ARE rail projects really
This week we hosted the first webinar of our Sustainable Megaprojects series in partnership with Oxford University’s Smith School of Enterprise and the Environment. We were joined by Mark Wild, CEO of Crossrail Ltd and Anthea Dolman-Gair OBE of Bechtel to discuss their experiences delivering high-profile rail megaprojects and detail how these projects can be delivered successfully.
Watch the full event here:
In case you missed it, here are the highlights:
Mark Wild outlined five key lessons for the successful delivery of rail megaprojects:
Fixed end-dates are deadly – Fixing an end date is not a mature view of a mega digital programme. Mark likened Crossrail’s programme to a digital programme, which is agile and commonly allows for “windows of uncertainty”. According to Mark, “it is absolutely crucial that in the world of mega digital programmes, we talk about windows of uncertainty and explain to people why that window exists but drive the internal team to that early date”.
System integration is vital – Crossrail’s system engineering was “sensational”, however system integration was missing. System integration must be central to organisations’ thinking and engage the C-Suite directly. Put aptly, “system integration, and the art of it, must be central to the mission”.
Design modularity is key – Crossrail relied on a huge amount of highly bespoke systems, with hardly any modularity. Mark believes that if he was to start a project from scratch, he would ensure modularity from the get-go. The leading question at the beginning of a project should be: “could we build this in a factory and bring it to site and plug it in?”
Focus on the right risk at the right moment – Mark argued that key risks such as the aggregation of systems integration were overlooked early on in Crossrail’s development due to focus on other complexities that seemed the most pressing at the time. Teams must have a holistic view of project risk at all times.
The human element – For Mark, this is the most important lesson. Organisations must transition from collaboration to something higher, what Mark calls “owning the whole”. Every single person’s successes or failures are the interests of the whole organisation. He argued that “the only way you can own the whole is by being completely transparent and having a clear line of sight”.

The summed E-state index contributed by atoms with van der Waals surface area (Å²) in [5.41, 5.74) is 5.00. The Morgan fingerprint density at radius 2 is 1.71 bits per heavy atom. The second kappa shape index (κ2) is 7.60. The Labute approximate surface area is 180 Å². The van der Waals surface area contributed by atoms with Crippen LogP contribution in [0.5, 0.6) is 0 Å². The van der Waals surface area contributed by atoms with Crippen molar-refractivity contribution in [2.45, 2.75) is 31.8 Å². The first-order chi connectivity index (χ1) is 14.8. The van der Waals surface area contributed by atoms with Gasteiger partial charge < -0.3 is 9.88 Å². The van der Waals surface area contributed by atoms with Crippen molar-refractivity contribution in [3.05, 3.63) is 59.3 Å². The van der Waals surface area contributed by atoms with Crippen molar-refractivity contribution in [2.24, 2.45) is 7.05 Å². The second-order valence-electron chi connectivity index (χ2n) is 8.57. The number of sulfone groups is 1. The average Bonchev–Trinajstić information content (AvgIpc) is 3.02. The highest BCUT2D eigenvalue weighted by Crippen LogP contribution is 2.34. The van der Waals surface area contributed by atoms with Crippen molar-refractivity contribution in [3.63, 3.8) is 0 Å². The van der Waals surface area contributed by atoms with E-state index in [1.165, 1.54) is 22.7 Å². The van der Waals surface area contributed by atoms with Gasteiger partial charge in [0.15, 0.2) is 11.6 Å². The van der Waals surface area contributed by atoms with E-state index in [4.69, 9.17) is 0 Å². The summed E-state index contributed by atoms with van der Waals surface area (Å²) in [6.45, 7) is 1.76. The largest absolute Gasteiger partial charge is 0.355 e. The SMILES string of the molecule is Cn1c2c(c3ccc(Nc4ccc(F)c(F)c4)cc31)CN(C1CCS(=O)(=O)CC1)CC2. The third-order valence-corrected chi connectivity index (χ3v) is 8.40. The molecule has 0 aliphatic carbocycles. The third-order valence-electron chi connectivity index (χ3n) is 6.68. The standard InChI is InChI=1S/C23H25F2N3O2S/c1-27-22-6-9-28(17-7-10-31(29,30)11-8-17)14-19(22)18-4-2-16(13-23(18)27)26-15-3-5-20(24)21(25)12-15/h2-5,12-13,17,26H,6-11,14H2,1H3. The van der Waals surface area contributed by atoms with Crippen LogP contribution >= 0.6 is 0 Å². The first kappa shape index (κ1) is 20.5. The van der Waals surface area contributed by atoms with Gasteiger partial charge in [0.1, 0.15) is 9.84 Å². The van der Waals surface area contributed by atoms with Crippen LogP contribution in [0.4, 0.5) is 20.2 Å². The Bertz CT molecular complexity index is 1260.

Anthea Dolman-Gair OBE shared three highly insightful reflections on achieving success in rail projects:
The people element – For Anthea, the three key aspects to getting the people element of rail megaprojects right are diversity, leadership and capacity. Firstly, as well as the diversity of genders and ages across teams, a diverse set of disciplines and sharing of fresh ideas between teams is vital for success. Secondly, leadership (both top-down and throughout the organisation) is key. Thirdly, having the right capacity of people is hugely important in order to keep the project moving smoothly.
Thinking systems – Having started out as a mechanical engineer before undertaking a systems engineering Masters degree, Anthea highlights the importance of thinking in a system-focused way. She believes that taking a holistic view of the whole system, the whole life and the whole cost of a rail project is fundamental for successful delivery.
The one team concept – Making co-operation the rational thing to do is incredibly important. By working together as one team, you ensure that people are able to make the best decisions for the entire programme on an hour-by-hour basis throughout the life of the project.
The discussion was led by Dr Atif Ansar and received input from Jack Van der Merwe, who successfully led the Gautrain rail project in South Africa and Dr Peter Ewen, former Engineering Director at MTR.
Business Writer at Foresight Works